“Clouds Gathering over Grandfather”, 12×12, Oil/Panel
This scene was painted in one of my favorite places to paint in the Blowing Rock area. Up Shoals Mills Road you can pull off and get the most spectacular views of Grandfather Mountain. This particular day, we were dodging thunderstorms all day. I was lucky to get a span of time to paint!!
Hope you can join me Saturday, August 11th from 5-8 pm for “Small Works”, a group exhibition of works smaller than 14×18″ at Blowing Rock Frameworks and Gallery. The show will run from August 6 through the 20th.
I am a part of a wonderful little group of artists who paint together every week from life. Today our model “no showed” so Todd – one of our amazing artists – agreed to model. This is from a 3-hour session, painted with the Zorn Palette.
The Zorn palette has become my go to palette. It’s so much easier to only have four colors out, and I feel like if Anders Zorn liked it, I’m good with it!! I’m starting to use my palette knife a bit more in places. All those daily paintings using the knife has made me so much more comfortable with it.
Looking forward to teaching another Zorn class. I’m waiting for the doctors to give us a gameplan for getting my husband well before I feel confident to put it on the calendar. Hoping to teach a beginners oil class as well — and maybe a palette knife class. I’m really enjoying teaching!
Excited that this piece is a finalist in the Richeson75 Portrait/Figure Show 2015. It also recently received an honorable mention in a local show for the Guild of Charlotte Artists. I’m thrilled of course. Most of the RIcheson75 shows are online only, but in this case they ask that you ship your painting to their gallery in Wisconsin for a final judging. So cross your fingers! I’ll ship it the beginning of October.
Many of you have asked why I named this piece “Harmonica Mark” — since he’s playing a drum. Mark plays music with my husband and a group wonderful musicians, who jam at our house on a regular basis. He plays harmonica, but also some percussion. When he posed for this painting it just felt right to include this drum.
I’m in process of producing a whole series of musicians pieces. I’ve done color studies of several and taken photos, but commissions have slowed me down getting back to the larger paintings. Hope to begin them again soon.
All the best to you and yours! And to those who it applies “Happy Painting!!”
Recently I got an email announcing that my painting “Kalvin, Portrait of a Young Man” had been juried into the American Women Artists 2015 National Juried Show. Needless to say I was excited, humbled, overwhelmed and even a bit weepy. Being an artist is such an emotional roller coaster. Constantly painting and working… trying to improve. Trying to create something that feels right, conveys some emotion, is visually compelling in some way. It’s a huge challenge, one that I don’t think you ever “reach”, but so compelling for me that I can’t stop. And then on top of that, if you want to make a living at it, you have to put it out there for the world to see and hope and pray that some like it — hopefully love it.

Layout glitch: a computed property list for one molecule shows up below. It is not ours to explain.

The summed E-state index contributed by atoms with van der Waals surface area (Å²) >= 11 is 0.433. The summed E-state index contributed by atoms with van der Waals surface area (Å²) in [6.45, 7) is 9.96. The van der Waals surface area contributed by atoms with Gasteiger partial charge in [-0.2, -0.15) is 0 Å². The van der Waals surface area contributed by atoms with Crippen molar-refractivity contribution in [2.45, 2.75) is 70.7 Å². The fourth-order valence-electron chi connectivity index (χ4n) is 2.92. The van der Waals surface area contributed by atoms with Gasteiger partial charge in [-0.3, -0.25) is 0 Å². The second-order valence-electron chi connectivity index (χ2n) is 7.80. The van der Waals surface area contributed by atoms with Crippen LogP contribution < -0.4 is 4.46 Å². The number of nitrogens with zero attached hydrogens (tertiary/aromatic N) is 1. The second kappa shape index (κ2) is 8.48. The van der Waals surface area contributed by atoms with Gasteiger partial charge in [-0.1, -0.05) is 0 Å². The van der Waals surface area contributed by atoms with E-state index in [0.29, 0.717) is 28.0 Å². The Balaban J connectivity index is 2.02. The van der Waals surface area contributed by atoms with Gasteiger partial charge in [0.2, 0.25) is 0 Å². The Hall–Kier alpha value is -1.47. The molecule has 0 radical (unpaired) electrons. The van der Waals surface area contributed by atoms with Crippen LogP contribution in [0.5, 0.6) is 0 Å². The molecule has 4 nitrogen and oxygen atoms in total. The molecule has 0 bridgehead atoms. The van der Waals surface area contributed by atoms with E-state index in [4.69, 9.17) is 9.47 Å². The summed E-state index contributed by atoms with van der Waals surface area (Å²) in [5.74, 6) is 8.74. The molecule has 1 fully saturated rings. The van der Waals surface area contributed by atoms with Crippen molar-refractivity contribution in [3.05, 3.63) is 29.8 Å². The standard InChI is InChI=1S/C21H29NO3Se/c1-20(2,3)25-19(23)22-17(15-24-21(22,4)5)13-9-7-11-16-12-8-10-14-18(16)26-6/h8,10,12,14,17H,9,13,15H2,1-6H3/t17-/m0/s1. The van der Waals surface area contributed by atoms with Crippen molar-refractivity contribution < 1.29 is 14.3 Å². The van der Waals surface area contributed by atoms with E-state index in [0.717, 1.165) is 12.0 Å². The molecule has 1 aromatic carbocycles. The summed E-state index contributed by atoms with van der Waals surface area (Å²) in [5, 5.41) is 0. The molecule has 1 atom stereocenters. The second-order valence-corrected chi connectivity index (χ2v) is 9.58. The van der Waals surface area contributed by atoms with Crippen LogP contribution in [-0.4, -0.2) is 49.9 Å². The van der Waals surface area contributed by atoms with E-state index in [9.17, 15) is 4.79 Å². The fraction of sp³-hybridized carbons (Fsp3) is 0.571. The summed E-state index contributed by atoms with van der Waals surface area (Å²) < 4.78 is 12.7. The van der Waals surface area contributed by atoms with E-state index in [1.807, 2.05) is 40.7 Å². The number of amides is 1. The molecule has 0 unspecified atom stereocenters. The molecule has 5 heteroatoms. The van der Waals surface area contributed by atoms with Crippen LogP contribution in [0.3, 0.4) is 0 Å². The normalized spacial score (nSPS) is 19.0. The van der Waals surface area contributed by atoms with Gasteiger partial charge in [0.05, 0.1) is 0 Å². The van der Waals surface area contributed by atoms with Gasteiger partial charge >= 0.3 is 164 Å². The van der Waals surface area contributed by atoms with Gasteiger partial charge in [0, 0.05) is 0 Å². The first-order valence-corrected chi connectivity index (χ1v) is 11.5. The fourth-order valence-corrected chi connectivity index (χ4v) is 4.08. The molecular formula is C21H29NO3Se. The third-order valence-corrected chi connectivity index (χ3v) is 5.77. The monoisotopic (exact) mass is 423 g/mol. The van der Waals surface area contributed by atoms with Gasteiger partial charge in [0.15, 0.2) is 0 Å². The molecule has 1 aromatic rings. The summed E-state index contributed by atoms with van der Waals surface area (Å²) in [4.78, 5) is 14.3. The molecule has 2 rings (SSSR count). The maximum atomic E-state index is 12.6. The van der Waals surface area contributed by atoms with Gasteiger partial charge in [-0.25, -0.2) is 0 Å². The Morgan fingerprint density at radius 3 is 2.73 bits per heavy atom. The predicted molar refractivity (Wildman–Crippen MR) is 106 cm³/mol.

So I’m thrilled that this painting will be part of the AWA25 show at the Bonner David Gallery in Scottsdale, AZ, November 12-30, 2015. There were close to 1000 entries from 400 artists and 60 paintings were chosen to be in this show. There will be a week of festivities since this is also the American Women Artists Organization’s 25th year. American Women Artists is a non-profit organization dedicated to the inspiration, celebration, and encouragement of women in the visual fine arts. I so appreciate their mission and am grateful to get to be a part of their celebration!
Always something to learn! That’s what I tell my husband when he wonders why I keep going to workshops. If I walk away with one thing that inspires me, points me in a new direction, solves a problem I’ve been wrestling with, it’s so worth the time and money. You see I’m old. I didn’t keep at this painting thing after college. I studied painting in school but I had that idea that I could never make a living at it so I tried everything else. Everything else always seemed to be somehow related to art though. Stained glass —there may still be some restaurants in Kankakee, Illinois with some of my windows. Handpainted and silkscreened clothing — children’s line and an adult beachwear line. Graphic design — did titles for Marty Stouffer’s wildlife series. Faux finishing and murals—painted lots of houses here in the Charlotte area. I’ve finally come back to strictly art for art’s sake. I love to paint! I am passionate about it — plein air, people, dogs….
This portrait was done in Dawn Whitelaw’s portrait workshop. I’ve always admired Dawn’s work. It has a loose freshness that I really enjoy. And I was pleasantly surprised at what an incredible teacher she is. She obviously takes it very seriously and puts lots of time and energy into preparing her workshops. One of the things she stressed was to really look at your subject and decide what to focus on. What’s compelling about that face? She also asked that we really address our whole canvas as we go. How to handle the background, etc. It’s so easy to just focus on the portrait and fill in the background later — but they all relate. We studied lots of successful portraits to see what worked and didn’t.
I’m pleased with the results of this painting of Don. He was an incredible model. Typically the model sits for 20 minutes, takes a break, sits again, etc. Don was happy to keep sitting despite our efforts for him to take a break. He has such a strong face with so much character — I think that makes it easier. This is one of the few paintings that I have not touched since that session— frequently I will rework them once I get them back to the studio.
This painting thing is a never-ending source of joy and frustration! I’m happy to say I’m completely addicted. Always challenging and always something to learn! Happy painting!